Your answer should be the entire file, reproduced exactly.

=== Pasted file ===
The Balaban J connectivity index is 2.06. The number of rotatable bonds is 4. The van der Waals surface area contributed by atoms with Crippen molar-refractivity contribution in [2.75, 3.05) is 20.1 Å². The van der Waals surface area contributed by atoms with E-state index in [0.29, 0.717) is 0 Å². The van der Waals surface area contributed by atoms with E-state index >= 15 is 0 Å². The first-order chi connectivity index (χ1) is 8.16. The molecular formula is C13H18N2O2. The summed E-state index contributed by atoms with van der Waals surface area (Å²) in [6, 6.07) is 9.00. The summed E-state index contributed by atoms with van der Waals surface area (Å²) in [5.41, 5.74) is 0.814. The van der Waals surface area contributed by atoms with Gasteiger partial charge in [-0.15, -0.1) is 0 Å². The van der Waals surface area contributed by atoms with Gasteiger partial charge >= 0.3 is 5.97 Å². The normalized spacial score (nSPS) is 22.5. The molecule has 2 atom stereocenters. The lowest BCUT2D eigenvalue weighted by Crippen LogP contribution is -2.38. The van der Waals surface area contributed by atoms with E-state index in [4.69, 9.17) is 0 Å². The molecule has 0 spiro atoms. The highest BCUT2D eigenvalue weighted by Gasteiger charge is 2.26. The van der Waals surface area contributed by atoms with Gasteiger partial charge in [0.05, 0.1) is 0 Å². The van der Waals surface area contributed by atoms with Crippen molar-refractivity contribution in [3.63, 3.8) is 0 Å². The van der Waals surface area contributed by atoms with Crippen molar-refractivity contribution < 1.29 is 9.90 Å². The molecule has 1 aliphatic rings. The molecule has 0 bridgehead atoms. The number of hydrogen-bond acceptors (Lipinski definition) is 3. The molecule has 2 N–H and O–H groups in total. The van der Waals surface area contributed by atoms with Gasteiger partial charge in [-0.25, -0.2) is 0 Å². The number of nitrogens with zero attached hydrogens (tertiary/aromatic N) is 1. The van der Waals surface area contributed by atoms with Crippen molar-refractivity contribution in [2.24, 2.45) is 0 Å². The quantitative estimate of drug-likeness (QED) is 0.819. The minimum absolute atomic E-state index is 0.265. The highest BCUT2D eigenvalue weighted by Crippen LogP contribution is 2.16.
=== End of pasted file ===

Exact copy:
The Balaban J connectivity index is 2.06. The number of rotatable bonds is 4. The van der Waals surface area contributed by atoms with Crippen molar-refractivity contribution in [2.75, 3.05) is 20.1 Å². The van der Waals surface area contributed by atoms with E-state index in [0.29, 0.717) is 0 Å². The van der Waals surface area contributed by atoms with E-state index >= 15 is 0 Å². The first-order chi connectivity index (χ1) is 8.16. The molecular formula is C13H18N2O2. The summed E-state index contributed by atoms with van der Waals surface area (Å²) in [6, 6.07) is 9.00. The summed E-state index contributed by atoms with van der Waals surface area (Å²) in [5.41, 5.74) is 0.814. The van der Waals surface area contributed by atoms with Gasteiger partial charge in [-0.15, -0.1) is 0 Å². The van der Waals surface area contributed by atoms with Gasteiger partial charge >= 0.3 is 5.97 Å². The normalized spacial score (nSPS) is 22.5. The molecule has 2 atom stereocenters. The lowest BCUT2D eigenvalue weighted by Crippen LogP contribution is -2.38. The van der Waals surface area contributed by atoms with E-state index in [4.69, 9.17) is 0 Å². The molecule has 0 spiro atoms. The highest BCUT2D eigenvalue weighted by Gasteiger charge is 2.26. The van der Waals surface area contributed by atoms with Gasteiger partial charge in [0.05, 0.1) is 0 Å². The van der Waals surface area contributed by atoms with Crippen molar-refractivity contribution in [3.63, 3.8) is 0 Å². The van der Waals surface area contributed by atoms with Crippen molar-refractivity contribution < 1.29 is 9.90 Å². The molecule has 1 aliphatic rings. The molecule has 0 bridgehead atoms. The number of hydrogen-bond acceptors (Lipinski definition) is 3. The molecule has 2 N–H and O–H groups in total. The van der Waals surface area contributed by atoms with Gasteiger partial charge in [-0.25, -0.2) is 0 Å². The number of nitrogens with zero attached hydrogens (tertiary/aromatic N) is 1. The van der Waals surface area contributed by atoms with Crippen molar-refractivity contribution in [2.24, 2.45) is 0 Å². The quantitative estimate of drug-likeness (QED) is 0.819. The minimum absolute atomic E-state index is 0.265. The highest BCUT2D eigenvalue weighted by Crippen LogP contribution is 2.16.